• A fiction back jacket blurb presents the main characters, the problem they face, and stakes in not solving it. Who is your protagonist? What problem does he face? What other key characters are involved in the conflict? What kind of action takes place to lead to a resolution?

How long should your book summary be? About 150-200 words. No more. Remember – this is just one element on the back of your book. And you don’t want to give away the store. You want your book summary to intrigue or entice the reader to read the book.

And your book summary can do double duty. You can use it as an elevator speech as you talk about your book with editors, agents, promoters, and on social media.

3. Author bio

Why are you the person to write this book? Note that I didn’t ask if you’re the ONLY person who was able to write the book. These days, anyone can put words on paper and paper into a print-on-demand or Kindle edition. 

But consider why you’ve done so. It’s in these 100 words or less you need to tell the reader a personal or specific reason you can speak with authority about the content in your book.

  • Experience. If you faced the problem the book addresses, say so. Readers need to know that you were downsized out of a job after 15 years and started a lucrative business. Your personal history gives your book more credibility. 
  • Credentials. If you have special qualifications or credentials, say so. Your book about homeschooling has special significance when you mention the 14 years that you spent in your home teaching your three children. If your book is about bird watching, mention your Ph.D. in wildlife management.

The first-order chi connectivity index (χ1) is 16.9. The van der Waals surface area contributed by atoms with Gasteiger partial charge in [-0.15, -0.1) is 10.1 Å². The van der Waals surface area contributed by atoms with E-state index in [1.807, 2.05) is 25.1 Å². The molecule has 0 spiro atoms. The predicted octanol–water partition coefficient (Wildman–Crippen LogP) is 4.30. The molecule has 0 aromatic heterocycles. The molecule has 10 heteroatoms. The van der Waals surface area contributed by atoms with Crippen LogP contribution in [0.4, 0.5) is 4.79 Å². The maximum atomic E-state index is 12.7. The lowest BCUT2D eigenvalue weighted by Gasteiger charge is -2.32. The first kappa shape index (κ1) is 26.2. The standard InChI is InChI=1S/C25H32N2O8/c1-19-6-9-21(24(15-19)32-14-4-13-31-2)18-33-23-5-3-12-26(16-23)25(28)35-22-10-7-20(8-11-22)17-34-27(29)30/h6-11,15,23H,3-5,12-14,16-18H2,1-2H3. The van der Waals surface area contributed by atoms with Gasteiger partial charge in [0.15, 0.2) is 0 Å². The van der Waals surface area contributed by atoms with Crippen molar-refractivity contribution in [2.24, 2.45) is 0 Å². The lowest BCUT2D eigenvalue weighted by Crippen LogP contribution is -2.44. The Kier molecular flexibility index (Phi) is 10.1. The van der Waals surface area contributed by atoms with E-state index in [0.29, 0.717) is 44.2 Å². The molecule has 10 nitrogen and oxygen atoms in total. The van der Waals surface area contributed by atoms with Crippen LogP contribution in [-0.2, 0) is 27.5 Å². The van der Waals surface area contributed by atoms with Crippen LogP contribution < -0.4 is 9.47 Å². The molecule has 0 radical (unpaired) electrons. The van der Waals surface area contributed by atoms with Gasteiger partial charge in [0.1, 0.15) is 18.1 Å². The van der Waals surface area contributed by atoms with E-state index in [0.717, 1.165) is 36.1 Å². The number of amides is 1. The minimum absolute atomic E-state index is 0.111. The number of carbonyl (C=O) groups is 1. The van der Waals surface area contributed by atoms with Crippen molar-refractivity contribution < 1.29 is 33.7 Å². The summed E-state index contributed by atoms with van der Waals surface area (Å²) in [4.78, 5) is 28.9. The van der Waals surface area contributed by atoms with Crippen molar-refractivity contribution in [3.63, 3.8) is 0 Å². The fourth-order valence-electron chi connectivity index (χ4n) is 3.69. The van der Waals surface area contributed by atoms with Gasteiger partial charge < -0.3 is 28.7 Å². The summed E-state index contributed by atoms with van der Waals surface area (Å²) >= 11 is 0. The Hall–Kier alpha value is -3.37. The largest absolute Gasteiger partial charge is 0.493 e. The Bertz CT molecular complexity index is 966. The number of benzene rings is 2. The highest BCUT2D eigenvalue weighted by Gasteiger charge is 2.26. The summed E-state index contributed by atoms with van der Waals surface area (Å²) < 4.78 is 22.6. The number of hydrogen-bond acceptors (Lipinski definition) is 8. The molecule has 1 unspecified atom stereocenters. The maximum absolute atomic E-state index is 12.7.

• Personal motivation. If personal facts are important to the book, say so. Your book about building a family legacy means more when readers see you have a wife, four kids, and ten grandkids. If the book is about fly fishing, explain that you’ve been using your waders and casting flies for three decades.
  • Backlist. If you’ve written other books, say so. Readers appreciate writers that have successfully published … and then proceeded to do it again.

Your designer may also ask you for a headshot  to incude in your author’s bio.

4. Book reviews

Book reviews are gold – especially if the reviewer has notoriety or qualifications. If you’re fortunate enough to have beta readers review your book, pull a few choice comments and include them on the back cover of your book. You can even get book reviews for free.

Use this 1-Year Book Planner to get your book done.


One more thing that goes on the back cover of a book

Flip over any hardcover or paperback and on the back cover, you’ll see a barcode representing the book’s ISBN (International Standard Book Number.) It is a unique 13-digit number assigned to a book that allows for accurate and efficient tracking. How do you get one for your book? 

  • If your book publication is handled by a publishing house, your editor will procure an ISBN for you. 
  • If you publish through Kindle Direct Publishing, Amazon can assign your book a free ISBN.
  • If you publish through a service such as BookBaby, the service will assign your book an ISBN for a small fee.

Be aware that your book’s ISBN and the barcode are two different things. The ISBN is an actual number. The barcode is a visual representation of that number – one that is scannable. 

Back cover of a book examples

Take a look at the different elements on this back cover of a book so you have a few ideas as you write your own.